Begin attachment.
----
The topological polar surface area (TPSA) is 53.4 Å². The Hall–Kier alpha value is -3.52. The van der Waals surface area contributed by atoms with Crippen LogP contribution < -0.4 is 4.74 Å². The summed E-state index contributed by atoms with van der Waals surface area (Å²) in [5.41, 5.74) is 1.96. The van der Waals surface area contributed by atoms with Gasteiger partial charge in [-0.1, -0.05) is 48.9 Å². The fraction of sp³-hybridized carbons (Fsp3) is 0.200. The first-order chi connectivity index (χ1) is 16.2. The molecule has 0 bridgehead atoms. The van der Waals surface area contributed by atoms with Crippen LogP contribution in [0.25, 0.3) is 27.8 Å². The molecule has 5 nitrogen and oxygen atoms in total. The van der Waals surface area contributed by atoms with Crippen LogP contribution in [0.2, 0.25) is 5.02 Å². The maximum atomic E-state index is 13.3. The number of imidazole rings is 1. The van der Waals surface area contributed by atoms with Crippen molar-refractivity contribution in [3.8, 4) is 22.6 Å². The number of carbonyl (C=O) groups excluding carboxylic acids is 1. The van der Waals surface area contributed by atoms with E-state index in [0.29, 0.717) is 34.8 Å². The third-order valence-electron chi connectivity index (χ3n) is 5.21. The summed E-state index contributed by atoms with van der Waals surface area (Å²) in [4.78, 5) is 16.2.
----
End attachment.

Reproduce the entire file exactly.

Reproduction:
The topological polar surface area (TPSA) is 53.4 Å². The Hall–Kier alpha value is -3.52. The van der Waals surface area contributed by atoms with Crippen LogP contribution < -0.4 is 4.74 Å². The summed E-state index contributed by atoms with van der Waals surface area (Å²) in [5.41, 5.74) is 1.96. The van der Waals surface area contributed by atoms with Gasteiger partial charge in [-0.1, -0.05) is 48.9 Å². The fraction of sp³-hybridized carbons (Fsp3) is 0.200. The first-order chi connectivity index (χ1) is 16.2. The molecule has 0 bridgehead atoms. The van der Waals surface area contributed by atoms with Crippen LogP contribution in [0.25, 0.3) is 27.8 Å². The molecule has 5 nitrogen and oxygen atoms in total. The van der Waals surface area contributed by atoms with Crippen LogP contribution in [0.2, 0.25) is 5.02 Å². The maximum atomic E-state index is 13.3. The number of imidazole rings is 1. The van der Waals surface area contributed by atoms with Crippen molar-refractivity contribution in [3.8, 4) is 22.6 Å². The number of carbonyl (C=O) groups excluding carboxylic acids is 1. The van der Waals surface area contributed by atoms with E-state index in [0.29, 0.717) is 34.8 Å². The third-order valence-electron chi connectivity index (χ3n) is 5.21. The summed E-state index contributed by atoms with van der Waals surface area (Å²) in [4.78, 5) is 16.2.